Celebrity news from Hollywood including an interview with Maggie Gyllenhaal, and an update on Adam Levine and Behati Prinsloo.Go To Pop Culture
A family member of my husbandâ€™s, whom Iâ€™ll call Devorah, recently told me that although I may have converted,Â ”you will never think like a Jew.” At the time I didnâ€™t say anything. This woman is an elder and I respect her opinion. But later I kept running that sentence through my head, and I realized it struck a nerve. Is she right? As an adult convert, will I never â€śthinkâ€ť like a Jew? And by extension, will my children never think like Jews, either?
After ruminating for days, I decided to ask my husband about Devorah’s comment.Â He explained that Devorah believed that I converted out of a sense of duty to him, rather than on my own terms. I thought back to my conversion process and it struck me: I had kept the process intensely private, and I sat before the beit din (rabbinic court) and had my mikveh (ritual bath) only one week before my son was born. In Devorahâ€™s mind, I was Jewish for the sake of my children.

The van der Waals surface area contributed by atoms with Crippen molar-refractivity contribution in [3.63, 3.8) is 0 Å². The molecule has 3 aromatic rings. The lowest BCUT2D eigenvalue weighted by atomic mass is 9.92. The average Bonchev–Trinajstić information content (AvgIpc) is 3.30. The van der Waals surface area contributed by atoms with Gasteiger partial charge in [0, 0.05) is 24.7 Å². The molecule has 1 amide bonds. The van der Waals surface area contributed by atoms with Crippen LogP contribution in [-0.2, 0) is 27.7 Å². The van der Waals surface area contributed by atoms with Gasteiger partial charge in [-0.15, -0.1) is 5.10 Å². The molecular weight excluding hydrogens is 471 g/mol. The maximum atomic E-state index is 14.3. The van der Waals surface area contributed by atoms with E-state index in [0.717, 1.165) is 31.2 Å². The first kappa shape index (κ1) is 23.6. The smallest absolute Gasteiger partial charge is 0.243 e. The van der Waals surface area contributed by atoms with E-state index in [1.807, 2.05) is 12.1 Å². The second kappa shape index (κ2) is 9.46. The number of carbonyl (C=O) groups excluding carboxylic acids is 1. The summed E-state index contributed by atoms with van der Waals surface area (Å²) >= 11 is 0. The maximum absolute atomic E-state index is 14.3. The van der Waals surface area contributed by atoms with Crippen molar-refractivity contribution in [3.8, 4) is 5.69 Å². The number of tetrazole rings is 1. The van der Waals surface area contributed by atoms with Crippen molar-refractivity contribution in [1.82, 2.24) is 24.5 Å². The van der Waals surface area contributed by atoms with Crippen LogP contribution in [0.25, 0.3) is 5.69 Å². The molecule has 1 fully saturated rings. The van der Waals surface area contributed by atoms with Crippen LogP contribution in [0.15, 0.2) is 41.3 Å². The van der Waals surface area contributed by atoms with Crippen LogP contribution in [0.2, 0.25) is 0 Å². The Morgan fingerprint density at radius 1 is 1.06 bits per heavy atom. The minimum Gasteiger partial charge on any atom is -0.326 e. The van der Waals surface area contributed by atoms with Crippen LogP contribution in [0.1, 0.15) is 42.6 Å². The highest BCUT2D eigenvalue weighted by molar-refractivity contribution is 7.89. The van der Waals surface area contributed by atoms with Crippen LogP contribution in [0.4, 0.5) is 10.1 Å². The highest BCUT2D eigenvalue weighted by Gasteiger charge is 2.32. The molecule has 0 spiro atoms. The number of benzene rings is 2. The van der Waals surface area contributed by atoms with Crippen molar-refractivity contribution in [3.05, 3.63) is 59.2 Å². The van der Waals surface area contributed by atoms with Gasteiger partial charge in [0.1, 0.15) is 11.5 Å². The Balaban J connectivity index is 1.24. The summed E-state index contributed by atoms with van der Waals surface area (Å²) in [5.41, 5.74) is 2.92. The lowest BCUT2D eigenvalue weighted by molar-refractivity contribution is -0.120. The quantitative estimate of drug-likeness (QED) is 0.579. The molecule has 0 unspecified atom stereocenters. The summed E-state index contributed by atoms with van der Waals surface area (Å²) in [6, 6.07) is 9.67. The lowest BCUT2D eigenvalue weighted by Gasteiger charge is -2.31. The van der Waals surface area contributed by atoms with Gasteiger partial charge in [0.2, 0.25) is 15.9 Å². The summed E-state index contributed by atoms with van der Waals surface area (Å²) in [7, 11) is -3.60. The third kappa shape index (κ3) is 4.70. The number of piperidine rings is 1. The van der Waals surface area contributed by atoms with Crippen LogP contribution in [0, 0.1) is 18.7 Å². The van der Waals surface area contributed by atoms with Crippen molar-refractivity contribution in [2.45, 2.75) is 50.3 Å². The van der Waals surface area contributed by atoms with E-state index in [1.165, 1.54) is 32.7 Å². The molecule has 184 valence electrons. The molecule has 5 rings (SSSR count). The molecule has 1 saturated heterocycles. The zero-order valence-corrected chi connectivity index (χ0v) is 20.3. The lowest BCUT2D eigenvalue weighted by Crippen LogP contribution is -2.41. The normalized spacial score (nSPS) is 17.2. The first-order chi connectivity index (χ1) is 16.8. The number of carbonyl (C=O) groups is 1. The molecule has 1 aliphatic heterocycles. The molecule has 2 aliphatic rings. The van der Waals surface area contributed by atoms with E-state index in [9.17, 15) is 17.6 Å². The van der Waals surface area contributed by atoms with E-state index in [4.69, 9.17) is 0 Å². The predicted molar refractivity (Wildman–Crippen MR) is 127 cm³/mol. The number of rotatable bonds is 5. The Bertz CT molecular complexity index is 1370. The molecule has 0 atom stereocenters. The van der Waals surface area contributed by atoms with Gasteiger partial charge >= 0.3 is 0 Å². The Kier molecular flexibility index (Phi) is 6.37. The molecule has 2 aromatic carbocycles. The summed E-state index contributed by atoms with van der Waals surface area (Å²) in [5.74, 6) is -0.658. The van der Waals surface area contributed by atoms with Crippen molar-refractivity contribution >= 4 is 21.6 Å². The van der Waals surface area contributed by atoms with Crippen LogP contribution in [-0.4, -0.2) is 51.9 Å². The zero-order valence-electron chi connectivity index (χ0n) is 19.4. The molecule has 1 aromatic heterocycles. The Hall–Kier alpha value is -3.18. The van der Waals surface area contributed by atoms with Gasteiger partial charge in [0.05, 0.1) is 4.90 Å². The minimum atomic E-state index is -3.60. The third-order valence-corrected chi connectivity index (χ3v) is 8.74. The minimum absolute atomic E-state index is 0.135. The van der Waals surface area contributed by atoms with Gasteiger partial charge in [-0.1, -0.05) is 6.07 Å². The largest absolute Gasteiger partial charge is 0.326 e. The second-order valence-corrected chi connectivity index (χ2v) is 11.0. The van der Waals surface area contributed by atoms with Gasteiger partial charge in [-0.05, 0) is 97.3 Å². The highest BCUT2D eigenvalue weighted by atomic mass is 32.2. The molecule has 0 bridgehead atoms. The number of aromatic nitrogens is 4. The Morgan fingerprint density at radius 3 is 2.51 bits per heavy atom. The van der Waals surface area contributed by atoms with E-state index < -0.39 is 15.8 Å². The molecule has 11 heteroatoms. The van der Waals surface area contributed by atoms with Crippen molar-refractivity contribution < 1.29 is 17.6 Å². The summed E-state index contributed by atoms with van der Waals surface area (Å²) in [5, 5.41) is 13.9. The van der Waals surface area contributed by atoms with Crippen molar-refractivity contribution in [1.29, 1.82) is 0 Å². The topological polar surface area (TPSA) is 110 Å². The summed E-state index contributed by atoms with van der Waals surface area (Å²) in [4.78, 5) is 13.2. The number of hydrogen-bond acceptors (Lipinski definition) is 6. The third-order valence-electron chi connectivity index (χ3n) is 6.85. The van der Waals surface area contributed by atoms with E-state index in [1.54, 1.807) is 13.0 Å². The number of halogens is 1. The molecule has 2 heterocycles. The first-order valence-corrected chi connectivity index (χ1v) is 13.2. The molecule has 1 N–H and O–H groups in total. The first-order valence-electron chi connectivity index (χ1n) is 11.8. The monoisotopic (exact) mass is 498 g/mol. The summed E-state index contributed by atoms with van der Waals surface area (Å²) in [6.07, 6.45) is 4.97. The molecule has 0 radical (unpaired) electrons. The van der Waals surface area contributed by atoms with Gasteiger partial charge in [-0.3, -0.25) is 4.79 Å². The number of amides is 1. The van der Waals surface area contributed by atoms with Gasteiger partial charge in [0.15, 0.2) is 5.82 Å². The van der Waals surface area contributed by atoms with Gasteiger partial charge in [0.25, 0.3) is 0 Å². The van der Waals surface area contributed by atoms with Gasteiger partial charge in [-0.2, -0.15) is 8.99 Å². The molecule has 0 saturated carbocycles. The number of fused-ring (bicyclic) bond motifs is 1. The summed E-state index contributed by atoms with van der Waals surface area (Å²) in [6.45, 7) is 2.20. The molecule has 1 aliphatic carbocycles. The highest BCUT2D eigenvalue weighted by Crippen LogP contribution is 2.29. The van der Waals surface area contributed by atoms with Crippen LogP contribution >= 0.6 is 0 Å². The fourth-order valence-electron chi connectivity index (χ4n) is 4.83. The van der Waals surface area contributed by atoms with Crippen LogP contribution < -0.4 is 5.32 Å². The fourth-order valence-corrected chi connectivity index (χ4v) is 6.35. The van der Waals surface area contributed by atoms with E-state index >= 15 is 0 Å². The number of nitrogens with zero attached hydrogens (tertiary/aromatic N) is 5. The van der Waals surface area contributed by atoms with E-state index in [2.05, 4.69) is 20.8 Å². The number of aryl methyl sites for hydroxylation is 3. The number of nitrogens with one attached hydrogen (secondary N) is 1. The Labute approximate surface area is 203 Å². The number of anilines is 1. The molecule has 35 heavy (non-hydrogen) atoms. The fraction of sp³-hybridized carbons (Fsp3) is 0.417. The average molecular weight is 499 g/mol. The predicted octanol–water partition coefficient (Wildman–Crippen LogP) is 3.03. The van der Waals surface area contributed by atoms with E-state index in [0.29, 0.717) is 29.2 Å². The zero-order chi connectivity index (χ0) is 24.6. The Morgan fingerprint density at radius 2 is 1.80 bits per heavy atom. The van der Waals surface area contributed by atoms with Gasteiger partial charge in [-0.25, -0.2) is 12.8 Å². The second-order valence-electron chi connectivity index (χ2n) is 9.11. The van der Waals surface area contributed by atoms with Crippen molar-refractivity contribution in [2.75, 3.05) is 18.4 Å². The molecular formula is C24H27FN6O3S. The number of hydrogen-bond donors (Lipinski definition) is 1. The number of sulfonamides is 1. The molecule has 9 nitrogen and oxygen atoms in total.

Rather than being upset with an elderly relative with whom I had never explained my conversion process, I realized that I needed to work on becoming comfortable discussing my beliefs and my very real reasons for converting. And I needed to be discussing it with both my non-Jewish relatives and my husbandâ€™s Jewish ones. This will be difficult for me. I came from a family where we didnâ€™t discuss faith or religion, and we certainly didnâ€™t discuss individual belief in the context of religious doctrine. My discomfort with discussing faith is rooted in not having any prior experience talking about it, and I have to explore how to do that. Additionally, I need to learn to share my beliefs with my children and teach them to verbalize what they believe. Not because I want them to fit into any particular doctrine, but because I never want a comment like â€śyou donâ€™t think like a Jewâ€ť to silence them.